The gospel according to the cloud evangelists
There's a type of religious fervour when it comes to cloud - but does the technology really need its evangelists?
Did the church shudder when the technology industry first adopted the term ‘evangelist’ to describe its thought leader cognoscenti? Were Southern Baptist ministers and Billy Graham devotees up in arms over the hijacking of their preferred term of reference for respected proselytising professionals?
Who knows whether the theologians objected; it’s for sure that the IT industry got on with it anyway. Ever since we’ve had platforms, paradigms and principles with which to encapsulate subsets of the IT ecosystem, we have had evangelists to proselytise us in one direction or another.
The technology evangelist’s goal is not to gain worship per se (although they usually don’t seem to object if it comes), it is more widely directed at gaining critical mass through widespread acceptance of a technology methodology or practice.
With critical mass comes de facto standards - and de facto standards can be powerful market shifters whether they relate to the best product available or not ie just look at what happened to Betamax and VHS.
The evangelist’s goal is not to gain worship but to gain critical mass through widespread acceptance of a technology
So as we come to the cloud, there are evangelists aplenty. Compiling an exhaustive list would be pointless, but examples include Red Hat’s Richard Morrell, IBM’s Doug Clark, SAP’s Sven Denecken and Amazon’s Matt Wood for starters - and yes, we know we could have mentioned 25 others.
To be clear, Amazon’s Wood has recently dropped his evangelist tag to become senior manager for high performance and data intensive computing - the unbeliever! That said, he is still extolling the virtues of cloud and can most recently be heard describing the opportunity that exists for hosted virtualisation to provide what he calls “utility supercomputing”.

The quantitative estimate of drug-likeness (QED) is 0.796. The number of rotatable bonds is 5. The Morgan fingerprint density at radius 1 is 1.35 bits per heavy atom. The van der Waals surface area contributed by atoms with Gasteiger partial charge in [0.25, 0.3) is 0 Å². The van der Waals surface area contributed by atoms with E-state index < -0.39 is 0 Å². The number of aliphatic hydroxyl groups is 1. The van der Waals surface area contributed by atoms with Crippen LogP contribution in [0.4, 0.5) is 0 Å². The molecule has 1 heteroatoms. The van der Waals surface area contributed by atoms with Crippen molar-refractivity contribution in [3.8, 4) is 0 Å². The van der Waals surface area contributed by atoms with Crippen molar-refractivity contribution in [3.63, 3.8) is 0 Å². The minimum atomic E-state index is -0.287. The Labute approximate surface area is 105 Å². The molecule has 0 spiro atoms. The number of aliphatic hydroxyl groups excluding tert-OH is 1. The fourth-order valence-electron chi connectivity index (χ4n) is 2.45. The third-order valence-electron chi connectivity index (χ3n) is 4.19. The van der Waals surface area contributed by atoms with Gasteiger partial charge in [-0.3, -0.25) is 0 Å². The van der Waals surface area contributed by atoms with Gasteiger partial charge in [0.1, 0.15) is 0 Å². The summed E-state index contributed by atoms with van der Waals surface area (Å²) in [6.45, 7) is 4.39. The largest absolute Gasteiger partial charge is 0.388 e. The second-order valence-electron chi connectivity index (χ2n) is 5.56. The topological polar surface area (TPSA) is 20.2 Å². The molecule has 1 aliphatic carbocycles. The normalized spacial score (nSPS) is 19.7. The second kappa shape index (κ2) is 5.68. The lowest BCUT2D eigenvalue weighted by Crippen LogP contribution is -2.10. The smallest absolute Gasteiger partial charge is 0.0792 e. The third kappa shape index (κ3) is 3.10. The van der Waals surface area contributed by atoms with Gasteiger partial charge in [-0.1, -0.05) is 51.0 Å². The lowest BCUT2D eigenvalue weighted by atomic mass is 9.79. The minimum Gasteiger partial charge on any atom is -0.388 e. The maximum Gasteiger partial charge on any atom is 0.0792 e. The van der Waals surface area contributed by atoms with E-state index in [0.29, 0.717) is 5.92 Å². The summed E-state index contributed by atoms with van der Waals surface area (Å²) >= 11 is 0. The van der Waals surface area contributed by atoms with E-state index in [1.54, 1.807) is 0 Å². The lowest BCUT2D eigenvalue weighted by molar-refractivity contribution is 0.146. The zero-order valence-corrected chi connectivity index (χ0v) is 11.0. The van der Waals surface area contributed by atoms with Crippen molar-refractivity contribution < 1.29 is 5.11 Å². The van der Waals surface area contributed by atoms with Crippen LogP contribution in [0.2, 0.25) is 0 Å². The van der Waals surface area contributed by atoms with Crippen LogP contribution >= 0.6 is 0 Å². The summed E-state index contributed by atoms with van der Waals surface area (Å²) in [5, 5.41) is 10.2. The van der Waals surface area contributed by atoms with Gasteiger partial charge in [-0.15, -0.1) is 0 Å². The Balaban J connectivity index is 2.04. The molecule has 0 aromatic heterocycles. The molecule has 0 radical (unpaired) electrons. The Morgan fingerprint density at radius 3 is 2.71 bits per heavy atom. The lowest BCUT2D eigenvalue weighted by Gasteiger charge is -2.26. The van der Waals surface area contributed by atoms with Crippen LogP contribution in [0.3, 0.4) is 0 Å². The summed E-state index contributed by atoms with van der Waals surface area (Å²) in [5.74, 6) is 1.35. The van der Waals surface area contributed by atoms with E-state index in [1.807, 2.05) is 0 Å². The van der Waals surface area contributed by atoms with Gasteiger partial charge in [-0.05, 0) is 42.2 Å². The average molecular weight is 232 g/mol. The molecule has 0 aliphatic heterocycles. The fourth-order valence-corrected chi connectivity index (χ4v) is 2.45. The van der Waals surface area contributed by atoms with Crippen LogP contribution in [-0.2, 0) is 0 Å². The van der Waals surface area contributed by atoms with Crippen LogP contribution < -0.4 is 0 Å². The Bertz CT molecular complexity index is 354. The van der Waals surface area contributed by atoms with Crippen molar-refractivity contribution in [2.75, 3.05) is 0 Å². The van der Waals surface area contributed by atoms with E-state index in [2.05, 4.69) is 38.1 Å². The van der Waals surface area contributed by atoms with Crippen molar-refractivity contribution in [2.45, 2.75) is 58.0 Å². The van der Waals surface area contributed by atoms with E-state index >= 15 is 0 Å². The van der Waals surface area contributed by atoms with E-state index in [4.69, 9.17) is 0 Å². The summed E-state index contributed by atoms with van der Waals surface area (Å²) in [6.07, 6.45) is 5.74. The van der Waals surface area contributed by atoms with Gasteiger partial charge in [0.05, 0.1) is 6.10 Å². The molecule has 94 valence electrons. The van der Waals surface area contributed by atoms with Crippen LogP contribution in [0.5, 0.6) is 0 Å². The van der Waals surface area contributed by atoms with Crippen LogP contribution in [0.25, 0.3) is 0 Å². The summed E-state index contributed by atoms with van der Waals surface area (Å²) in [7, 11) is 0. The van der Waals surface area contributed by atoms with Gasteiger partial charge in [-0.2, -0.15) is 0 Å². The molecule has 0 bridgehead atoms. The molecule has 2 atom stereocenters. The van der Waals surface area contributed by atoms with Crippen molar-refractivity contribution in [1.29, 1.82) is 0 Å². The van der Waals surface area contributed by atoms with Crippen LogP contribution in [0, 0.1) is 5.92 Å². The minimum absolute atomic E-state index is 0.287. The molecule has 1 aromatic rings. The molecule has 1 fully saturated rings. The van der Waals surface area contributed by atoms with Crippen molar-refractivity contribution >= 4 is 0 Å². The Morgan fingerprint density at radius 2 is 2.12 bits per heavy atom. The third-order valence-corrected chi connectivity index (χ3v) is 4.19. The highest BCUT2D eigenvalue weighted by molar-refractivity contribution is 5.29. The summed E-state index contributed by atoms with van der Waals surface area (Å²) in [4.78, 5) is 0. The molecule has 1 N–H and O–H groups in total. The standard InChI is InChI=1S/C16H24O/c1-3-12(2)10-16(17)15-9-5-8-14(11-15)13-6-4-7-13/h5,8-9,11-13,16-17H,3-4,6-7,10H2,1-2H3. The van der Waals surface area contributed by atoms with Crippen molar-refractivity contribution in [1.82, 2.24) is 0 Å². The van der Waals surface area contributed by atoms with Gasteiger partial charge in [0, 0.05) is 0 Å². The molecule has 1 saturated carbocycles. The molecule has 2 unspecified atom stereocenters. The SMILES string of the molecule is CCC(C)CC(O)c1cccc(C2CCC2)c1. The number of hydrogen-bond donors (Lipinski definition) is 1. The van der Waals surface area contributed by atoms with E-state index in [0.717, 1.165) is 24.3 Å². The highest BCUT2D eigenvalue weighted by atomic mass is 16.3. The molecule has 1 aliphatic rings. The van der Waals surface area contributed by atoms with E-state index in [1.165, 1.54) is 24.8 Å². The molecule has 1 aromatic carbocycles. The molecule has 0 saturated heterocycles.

Supercomputers on demand
Wood suggests that by combining cloud technologies with HPC (high performance computing) and big data analysis, we can build supercomputers on demand.
Unilever is using this type of technology for R&D, banks are using this technology for credit risk analysis (Bankinter – the 6th largest bank in Spain – took its credit risk analysis from 23 hours to 20 minutes using this technology) and NASA is using utility supercomputing to run the Curiosity Rover on Mars.
So what do our cloud evangelists do when they’re not holding sermon at annual conferences and exhibitions? Well like every good vicar and lay preacher in the land they spend a lot of time talking to their flock (sorry, Tweeting to their followers on Twitter) about good things they have experienced, inspirational content they have read and drawing parallels with real world experiences where they can.
Get thee behind me
Just as Dr Billy Graham has always been keen to hasten his audience to fear the evil that lies beneath, most of our evangelists will not be afraid of pointing out where their competitors are going wrong and leading the innocent astray. Did you want to know about VMware’s ESX technology source code being hacked recently? Hit its competitor’s evangelists blogs and Tweets, they’ll explain it, rub it in and mention it until you can repeat it like the lord’s prayer.
Of course a good evangelist (is there any other kind?) will write his or her own blog and Red Hat’s Morrell and SAP’s Denecken are both good examples here. While Morrell is more personal and interactive, Denecken uses a little more formal prose and heavier documentation. But then hey, one works for Linux and one works for the SAP mothership, so it’s only natural.
Bums on seats
At the end of the day, all this evangelism work just comes down to bums on seats doesn’t it? It’s bums on pews in the church, bums at user symposia, bums at roadshows and bums at annual conference keynotes. It is a happy coincidence then that most of these companies sell their user licences as a measure of “seats” isn’t it?
We could get puritanical on you all here and say that there is only one cloud and that there is no other cloud but cloud. But the truth is that cloud computing isn’t quite like religion, there is still too much to construct and develop.
There is one overriding similarity I suppose… we’re still all trying to work out what it all means.